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Feb
07

Override Control

To ensure proper process operating conditions, it may be necessary to maintain some measurable parameters such as vessel temperature, pressure, and level within certain operating limits (constraint limits). The implementation of override control is often the most effective way to maintain the process within its operating constraint limits. Tools are provided in most control systems that allow override control to be implemented. Override control may be applied to a process that is characterized by having one manipulated parameter, one controlled parameter, and one or more constraint outputs. The basis for override control involving one constraint output is illustrated below.

Override Control Basis.jpg

During normal process operating conditions, the controlled parameter is maintained at setpoint and the constraint variable is far from the constraint limit. The output of the PID associated with the controlled parameter is selected and passed to the analog output block. However, as

processing conditions change, the constraint parameter value may start to approach the constraint limit and at some point the output of the override PID will be selected.

To avoid windup in an override control strategy, the integral calculation of the PID blocks must take into account which PID output was selected by the selector block. The back calculation input provided by the control selector indicates when a PID was not selected. Also, the selected output value is reflected in the back calculation. This information is used to modify the PID integral calculation to avoid windup when the PID output is not selected. If the PID blocks support dynamic reset, the best process response may be achieved by enabling dynamic reset in the PID blocks used in an override control strategy. When dynamic reset is enabled, then the value of the selector output provided by the back calculation input is used in the integral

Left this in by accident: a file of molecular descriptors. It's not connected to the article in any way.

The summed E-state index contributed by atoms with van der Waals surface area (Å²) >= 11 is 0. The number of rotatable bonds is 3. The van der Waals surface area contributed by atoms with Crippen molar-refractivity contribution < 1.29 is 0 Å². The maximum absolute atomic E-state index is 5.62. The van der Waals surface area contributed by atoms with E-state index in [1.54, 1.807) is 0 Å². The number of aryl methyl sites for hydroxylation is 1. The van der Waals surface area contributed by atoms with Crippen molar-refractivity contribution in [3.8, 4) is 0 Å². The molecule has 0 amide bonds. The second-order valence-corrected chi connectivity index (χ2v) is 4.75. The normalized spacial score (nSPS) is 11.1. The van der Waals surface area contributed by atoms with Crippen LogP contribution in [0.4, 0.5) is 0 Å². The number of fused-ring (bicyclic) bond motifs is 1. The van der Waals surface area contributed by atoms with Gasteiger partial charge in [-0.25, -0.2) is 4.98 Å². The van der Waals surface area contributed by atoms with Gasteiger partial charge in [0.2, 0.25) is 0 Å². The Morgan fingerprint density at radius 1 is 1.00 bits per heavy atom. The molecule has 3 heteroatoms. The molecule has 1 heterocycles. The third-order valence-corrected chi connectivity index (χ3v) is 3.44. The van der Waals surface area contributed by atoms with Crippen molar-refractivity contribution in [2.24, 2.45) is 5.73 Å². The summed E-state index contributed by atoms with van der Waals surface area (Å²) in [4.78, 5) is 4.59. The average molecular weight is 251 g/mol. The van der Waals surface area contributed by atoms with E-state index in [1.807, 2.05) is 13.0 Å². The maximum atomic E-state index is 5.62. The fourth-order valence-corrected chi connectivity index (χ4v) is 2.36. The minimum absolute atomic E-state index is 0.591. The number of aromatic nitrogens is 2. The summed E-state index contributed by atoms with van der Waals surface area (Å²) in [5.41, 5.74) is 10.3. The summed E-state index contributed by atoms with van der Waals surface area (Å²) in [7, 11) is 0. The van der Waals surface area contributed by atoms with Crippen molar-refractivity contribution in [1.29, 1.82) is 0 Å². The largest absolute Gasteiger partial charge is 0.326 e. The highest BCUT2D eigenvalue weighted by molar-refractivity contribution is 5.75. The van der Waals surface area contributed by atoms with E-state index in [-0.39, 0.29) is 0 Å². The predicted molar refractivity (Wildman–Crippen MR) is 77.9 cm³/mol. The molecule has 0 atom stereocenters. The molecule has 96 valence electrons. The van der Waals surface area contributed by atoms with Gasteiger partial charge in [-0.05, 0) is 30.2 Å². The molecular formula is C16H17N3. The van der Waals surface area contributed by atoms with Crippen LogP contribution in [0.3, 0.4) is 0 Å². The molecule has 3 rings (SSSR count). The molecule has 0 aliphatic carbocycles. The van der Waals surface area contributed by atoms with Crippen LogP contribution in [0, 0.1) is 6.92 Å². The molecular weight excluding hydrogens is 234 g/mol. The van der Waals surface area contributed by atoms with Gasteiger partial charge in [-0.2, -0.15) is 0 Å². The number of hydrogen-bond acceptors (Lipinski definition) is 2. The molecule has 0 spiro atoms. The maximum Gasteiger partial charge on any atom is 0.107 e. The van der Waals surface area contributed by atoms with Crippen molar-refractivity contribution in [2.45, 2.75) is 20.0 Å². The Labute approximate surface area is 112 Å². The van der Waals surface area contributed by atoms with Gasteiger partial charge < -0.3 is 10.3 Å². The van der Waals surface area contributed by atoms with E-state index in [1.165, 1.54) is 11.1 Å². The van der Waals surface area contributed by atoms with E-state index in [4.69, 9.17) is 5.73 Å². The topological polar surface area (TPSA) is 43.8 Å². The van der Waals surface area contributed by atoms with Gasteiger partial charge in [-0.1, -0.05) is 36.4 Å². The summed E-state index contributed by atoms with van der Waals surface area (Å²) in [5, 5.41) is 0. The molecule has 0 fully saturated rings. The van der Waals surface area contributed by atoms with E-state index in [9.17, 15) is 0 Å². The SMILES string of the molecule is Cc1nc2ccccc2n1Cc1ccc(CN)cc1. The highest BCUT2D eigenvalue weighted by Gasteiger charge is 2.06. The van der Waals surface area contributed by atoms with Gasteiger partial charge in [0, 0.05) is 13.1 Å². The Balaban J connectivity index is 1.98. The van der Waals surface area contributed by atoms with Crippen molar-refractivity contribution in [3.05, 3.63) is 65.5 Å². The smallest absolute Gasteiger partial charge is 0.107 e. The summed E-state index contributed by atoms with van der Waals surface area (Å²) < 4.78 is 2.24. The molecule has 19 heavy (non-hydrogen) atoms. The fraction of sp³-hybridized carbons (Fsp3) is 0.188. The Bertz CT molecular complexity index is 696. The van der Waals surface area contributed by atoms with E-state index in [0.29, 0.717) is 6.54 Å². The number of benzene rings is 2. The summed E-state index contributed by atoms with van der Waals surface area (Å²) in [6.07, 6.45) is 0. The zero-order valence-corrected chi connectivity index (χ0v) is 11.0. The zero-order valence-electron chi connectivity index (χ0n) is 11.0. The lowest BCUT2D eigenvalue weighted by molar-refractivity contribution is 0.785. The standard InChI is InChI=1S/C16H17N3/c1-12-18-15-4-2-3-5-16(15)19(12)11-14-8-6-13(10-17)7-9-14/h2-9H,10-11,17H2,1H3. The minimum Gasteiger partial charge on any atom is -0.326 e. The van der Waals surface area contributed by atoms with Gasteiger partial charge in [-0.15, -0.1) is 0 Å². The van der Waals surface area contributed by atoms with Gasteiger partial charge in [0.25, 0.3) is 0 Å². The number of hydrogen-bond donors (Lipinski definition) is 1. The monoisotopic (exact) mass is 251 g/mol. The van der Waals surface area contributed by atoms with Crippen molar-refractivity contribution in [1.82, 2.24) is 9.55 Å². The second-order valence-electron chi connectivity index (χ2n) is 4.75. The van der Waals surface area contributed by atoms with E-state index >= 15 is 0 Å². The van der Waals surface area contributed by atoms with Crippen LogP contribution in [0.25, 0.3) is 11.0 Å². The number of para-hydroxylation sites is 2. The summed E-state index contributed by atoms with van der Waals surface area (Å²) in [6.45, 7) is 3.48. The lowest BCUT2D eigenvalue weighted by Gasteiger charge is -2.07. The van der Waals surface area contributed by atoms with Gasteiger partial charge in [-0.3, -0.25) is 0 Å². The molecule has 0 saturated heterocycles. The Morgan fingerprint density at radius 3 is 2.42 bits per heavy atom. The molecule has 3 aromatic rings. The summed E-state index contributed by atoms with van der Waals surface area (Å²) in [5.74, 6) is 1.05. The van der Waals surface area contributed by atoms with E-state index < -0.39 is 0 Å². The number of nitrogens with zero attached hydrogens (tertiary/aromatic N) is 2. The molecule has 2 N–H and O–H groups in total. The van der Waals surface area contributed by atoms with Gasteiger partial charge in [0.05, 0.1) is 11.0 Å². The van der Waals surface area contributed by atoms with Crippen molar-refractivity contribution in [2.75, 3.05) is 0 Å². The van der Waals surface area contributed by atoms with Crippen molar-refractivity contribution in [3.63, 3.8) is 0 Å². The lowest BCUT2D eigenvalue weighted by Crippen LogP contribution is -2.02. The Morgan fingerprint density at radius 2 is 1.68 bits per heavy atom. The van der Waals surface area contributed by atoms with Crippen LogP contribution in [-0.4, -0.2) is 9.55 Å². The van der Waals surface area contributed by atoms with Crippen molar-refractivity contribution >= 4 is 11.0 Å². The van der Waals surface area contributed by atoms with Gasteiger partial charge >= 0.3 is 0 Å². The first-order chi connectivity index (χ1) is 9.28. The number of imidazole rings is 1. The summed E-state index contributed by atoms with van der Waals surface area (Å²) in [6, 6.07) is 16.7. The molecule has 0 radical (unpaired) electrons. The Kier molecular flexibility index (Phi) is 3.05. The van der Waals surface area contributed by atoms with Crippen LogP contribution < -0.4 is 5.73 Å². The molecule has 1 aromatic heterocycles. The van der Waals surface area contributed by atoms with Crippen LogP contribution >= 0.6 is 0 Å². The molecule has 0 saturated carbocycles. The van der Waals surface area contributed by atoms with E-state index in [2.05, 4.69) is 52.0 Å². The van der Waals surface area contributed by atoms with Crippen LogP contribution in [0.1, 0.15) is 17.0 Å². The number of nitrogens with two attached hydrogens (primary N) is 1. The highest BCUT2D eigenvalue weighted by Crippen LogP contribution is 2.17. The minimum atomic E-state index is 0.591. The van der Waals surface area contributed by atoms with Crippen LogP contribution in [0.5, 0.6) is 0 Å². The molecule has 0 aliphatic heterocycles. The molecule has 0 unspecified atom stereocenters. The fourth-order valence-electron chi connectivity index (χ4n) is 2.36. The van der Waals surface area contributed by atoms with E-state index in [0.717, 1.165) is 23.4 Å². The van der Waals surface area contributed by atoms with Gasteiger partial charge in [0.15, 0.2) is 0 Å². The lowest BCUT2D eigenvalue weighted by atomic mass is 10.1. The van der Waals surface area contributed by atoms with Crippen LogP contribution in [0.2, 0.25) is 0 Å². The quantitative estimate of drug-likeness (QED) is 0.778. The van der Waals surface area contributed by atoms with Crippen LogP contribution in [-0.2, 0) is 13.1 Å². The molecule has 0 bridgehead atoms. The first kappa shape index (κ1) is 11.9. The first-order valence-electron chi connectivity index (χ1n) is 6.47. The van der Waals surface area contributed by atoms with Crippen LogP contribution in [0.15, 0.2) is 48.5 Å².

calculation.

An override strategy involving one constraint variable can be implemented using a control selector block, two PID blocks and associated analog input and output blocks as illustrated below.

The control selector block defined by Foundation Fieldbus supports upstream and downstream back calculation connections. Numbered pairs of input and back calculation outputs of the control selector should be connected to the same PID. The control selector may be configured as a high or low selection.

Several override control application examples are detailed in chapter 13 of Control Loop Foundation – Batch and Continuous Processes. Also, the override control workshop included in that chapter provides several exercises that may be used to further explore override control. By accessing the book’s web site, you may complete this override control workshop using your web browser. The viewer below may be used to see the solution to this exercise.